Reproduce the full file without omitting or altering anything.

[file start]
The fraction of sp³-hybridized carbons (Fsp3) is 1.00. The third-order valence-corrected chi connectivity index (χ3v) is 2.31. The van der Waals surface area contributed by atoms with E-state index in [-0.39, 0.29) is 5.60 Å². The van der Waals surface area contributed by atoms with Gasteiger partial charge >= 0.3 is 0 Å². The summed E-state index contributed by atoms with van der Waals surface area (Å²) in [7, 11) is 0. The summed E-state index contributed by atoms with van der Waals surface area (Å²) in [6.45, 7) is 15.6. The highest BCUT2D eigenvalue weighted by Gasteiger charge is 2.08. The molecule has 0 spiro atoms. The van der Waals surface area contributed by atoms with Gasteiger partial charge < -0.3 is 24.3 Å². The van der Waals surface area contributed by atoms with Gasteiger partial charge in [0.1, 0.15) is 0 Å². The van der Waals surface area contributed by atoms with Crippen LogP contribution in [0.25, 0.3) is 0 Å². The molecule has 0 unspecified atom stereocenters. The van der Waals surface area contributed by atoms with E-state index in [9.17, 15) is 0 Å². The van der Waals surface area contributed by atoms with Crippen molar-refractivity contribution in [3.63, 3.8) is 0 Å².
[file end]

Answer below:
The fraction of sp³-hybridized carbons (Fsp3) is 1.00. The third-order valence-corrected chi connectivity index (χ3v) is 2.31. The van der Waals surface area contributed by atoms with E-state index in [-0.39, 0.29) is 5.60 Å². The van der Waals surface area contributed by atoms with Gasteiger partial charge >= 0.3 is 0 Å². The summed E-state index contributed by atoms with van der Waals surface area (Å²) in [7, 11) is 0. The summed E-state index contributed by atoms with van der Waals surface area (Å²) in [6.45, 7) is 15.6. The highest BCUT2D eigenvalue weighted by Gasteiger charge is 2.08. The molecule has 0 spiro atoms. The van der Waals surface area contributed by atoms with Gasteiger partial charge < -0.3 is 24.3 Å². The van der Waals surface area contributed by atoms with Gasteiger partial charge in [0.1, 0.15) is 0 Å². The van der Waals surface area contributed by atoms with Crippen LogP contribution in [0.25, 0.3) is 0 Å². The molecule has 0 unspecified atom stereocenters. The van der Waals surface area contributed by atoms with E-state index in [9.17, 15) is 0 Å². The van der Waals surface area contributed by atoms with Crippen molar-refractivity contribution in [3.63, 3.8) is 0 Å².